Republished with permission from WatchGuard Technologies, Inc.

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Anatomy of a Wireless "Evil Twin" Attack (Part 2: Countermeasures)

by Lisa Phifer, Vice President, Core Competence Inc.

Evil Twin attacks (described in detail in Part 1 of this article) trick users into associating with phony wireless Access Points (APs). Evil Twins wrap old Man-in-the-Middle attacks in new 802.11 clothing, creating a risk that grows at the same rate as Wi-Fi deployment.

Tools used to launch Evil Twin attacks (also known as AP Phishing, Wi-Fi Phishing, Hotspotter, or Honeypot AP) are plentiful and potentially dangerous. No published research quantifies attack frequency in corporate networks, but AirDefense estimates that over 80 percent of those using Wi-Fi at InfoSec 2005 were susceptible to this attack. The same can be said for the vast majority of residential WLAN and public hotspot users.

So, how can you defend yourself or your employees against Evil Twin attacks? Here are eight suggestions.

  1. For starters, include Evil Twin attacks in your Wi-Fi Acceptable Use Policy, making users aware of these phony APs, the vulnerabilities they exploit, the risks they pose, and defensive measures.
  1. When you're traveling, if that AP offering free Internet seems too good to be true, it probably is. Given a choice between free wireless and paying out of pocket, most people choose free every time. A company-defined plan that pays for safe Wi-Fi access -- at least to some degree -- may help keep your users out of trouble.
  1. Encourage employees to use "secure hotspot" tools. For example, the iPass Connect client uses an encrypted login protocol, eliminating interaction with spoof-able login portals. T-Mobile offers an "enhanced WPA network" option in US hotspots, using 802.1X to authenticate users over TLS, verifying the Authentication Server's certificate to help defeat Man-in-the-Middle attacks.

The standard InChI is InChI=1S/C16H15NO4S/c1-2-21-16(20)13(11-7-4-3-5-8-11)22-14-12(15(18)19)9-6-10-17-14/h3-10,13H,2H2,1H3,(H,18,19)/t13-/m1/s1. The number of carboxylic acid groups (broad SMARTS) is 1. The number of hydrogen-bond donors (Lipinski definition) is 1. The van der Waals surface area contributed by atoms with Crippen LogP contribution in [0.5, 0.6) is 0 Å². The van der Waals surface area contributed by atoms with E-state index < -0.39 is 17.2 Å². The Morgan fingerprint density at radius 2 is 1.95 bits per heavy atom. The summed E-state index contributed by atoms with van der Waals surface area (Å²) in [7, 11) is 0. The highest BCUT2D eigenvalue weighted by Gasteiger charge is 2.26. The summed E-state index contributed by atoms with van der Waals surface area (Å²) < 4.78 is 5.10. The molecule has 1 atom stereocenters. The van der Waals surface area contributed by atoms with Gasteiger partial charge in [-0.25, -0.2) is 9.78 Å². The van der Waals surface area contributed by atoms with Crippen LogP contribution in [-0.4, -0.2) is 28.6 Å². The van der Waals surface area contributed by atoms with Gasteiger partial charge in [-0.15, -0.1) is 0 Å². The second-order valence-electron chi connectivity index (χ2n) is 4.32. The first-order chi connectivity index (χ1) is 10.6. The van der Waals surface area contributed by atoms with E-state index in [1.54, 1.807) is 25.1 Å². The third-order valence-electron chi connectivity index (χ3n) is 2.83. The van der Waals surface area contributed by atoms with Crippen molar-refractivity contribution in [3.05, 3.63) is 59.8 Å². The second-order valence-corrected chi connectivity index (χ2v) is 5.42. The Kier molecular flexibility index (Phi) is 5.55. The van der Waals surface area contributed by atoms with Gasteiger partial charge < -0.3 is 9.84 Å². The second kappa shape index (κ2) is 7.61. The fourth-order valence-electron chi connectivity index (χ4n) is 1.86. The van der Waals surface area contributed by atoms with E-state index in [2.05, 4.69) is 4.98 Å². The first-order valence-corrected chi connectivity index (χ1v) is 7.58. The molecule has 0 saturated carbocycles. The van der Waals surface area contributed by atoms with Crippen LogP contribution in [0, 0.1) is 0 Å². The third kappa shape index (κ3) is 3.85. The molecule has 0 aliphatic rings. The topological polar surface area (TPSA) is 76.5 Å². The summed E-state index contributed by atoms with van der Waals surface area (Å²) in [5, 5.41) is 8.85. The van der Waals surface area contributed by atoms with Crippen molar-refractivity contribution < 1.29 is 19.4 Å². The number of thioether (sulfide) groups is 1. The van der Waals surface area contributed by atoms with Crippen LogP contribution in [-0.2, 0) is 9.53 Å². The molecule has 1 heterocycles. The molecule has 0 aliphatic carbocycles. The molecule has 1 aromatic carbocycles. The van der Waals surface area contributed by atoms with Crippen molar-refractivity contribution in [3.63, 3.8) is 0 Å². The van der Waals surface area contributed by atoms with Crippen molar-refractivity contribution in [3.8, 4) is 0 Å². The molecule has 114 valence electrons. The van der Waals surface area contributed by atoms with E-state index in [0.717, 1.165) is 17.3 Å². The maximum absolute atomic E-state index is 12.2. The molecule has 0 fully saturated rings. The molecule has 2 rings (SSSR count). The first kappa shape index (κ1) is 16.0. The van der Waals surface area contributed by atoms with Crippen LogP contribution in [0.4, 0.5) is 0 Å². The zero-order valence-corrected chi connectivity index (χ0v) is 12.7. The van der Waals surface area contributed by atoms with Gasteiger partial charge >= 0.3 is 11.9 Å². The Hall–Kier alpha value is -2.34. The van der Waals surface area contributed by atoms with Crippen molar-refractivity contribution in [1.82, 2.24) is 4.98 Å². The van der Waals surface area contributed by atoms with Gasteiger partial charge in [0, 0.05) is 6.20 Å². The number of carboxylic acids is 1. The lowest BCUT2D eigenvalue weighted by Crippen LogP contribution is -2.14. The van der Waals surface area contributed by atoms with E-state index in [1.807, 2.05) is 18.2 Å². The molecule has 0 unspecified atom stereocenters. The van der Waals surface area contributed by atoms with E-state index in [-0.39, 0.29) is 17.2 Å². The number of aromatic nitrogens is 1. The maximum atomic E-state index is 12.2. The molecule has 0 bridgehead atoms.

1. Back at the office, use 802.1X Port Access Control for robust mutual authentication. Avoid weak Extensible Authentication Protocol (EAP) types such as LEAP; use EAP-TLS, EAP-TTLS, or PEAP to check the server's signature against a trusted CA certificate configured into every station. Although stations still cannot authenticate APs, your 802.1X Authentication Server will authenticate your APs.
  1. Teach users never to accept certificates or keys presented when connecting to APs or application servers. Warn them to avoid "downgrade" attacks, where a phony AP operates without 802.1X or a phony portal operates without SSL. Phishing often succeeds when users make mistakes; education can help users to recognize attack symptoms.
  1. Client promiscuity is the primary vulnerability exploited by phony APs. Teach users to disable NICs when not in use. Configure wireless clients to reduce risk. For example, configure Windows XP to connect only to Preferred Networks, only in Infrastructure Mode, and only upon request, reducing risk of Hotspotter exploits. In small WLANs, configure clients such as Cisco ACU with a list of Specified APs. (But, given that MACs can be forged, balance how much effort you put into this against the amount of security benefit you'll realistically derive.)
  1. Companies that centrally-manage employee desktops, laptops, and/or PDAs should control wireless station configuration, taking users out of the equation, or at least reducing their role. For example, a product like Wavelink Avalanche or Windows Active Directory Group Policy Objects can be used to administer 802.11 and 802.1X parameters on Windows PCs.
  1. Use a Wireless Intrusion Detection or Prevention System to detect unauthorized APs, recognize attack signatures for tools like Hotspotter, and automatically break associations between legitimate stations and phony APs. These provide the Wi-Fi equivalent of Network IDS/IPS, but wireless host IDS is also starting to emerge. For example, AirDefense Personal is a host-resident scanner that warns users when unexpected events occur, such as roaming to another AP (which may or may not indicate Evil Twin activity).

No single measure listed here is sufficient to stop all forms of Evil Twin attack. However, by combining these measures and educating users, you can build a strong defense to detect and deflect phony APs encountered in home, hotspot, and office environments. ##

For more of Lisa's in-depth advice on wireless networking issues, check out her Wireless Corner.


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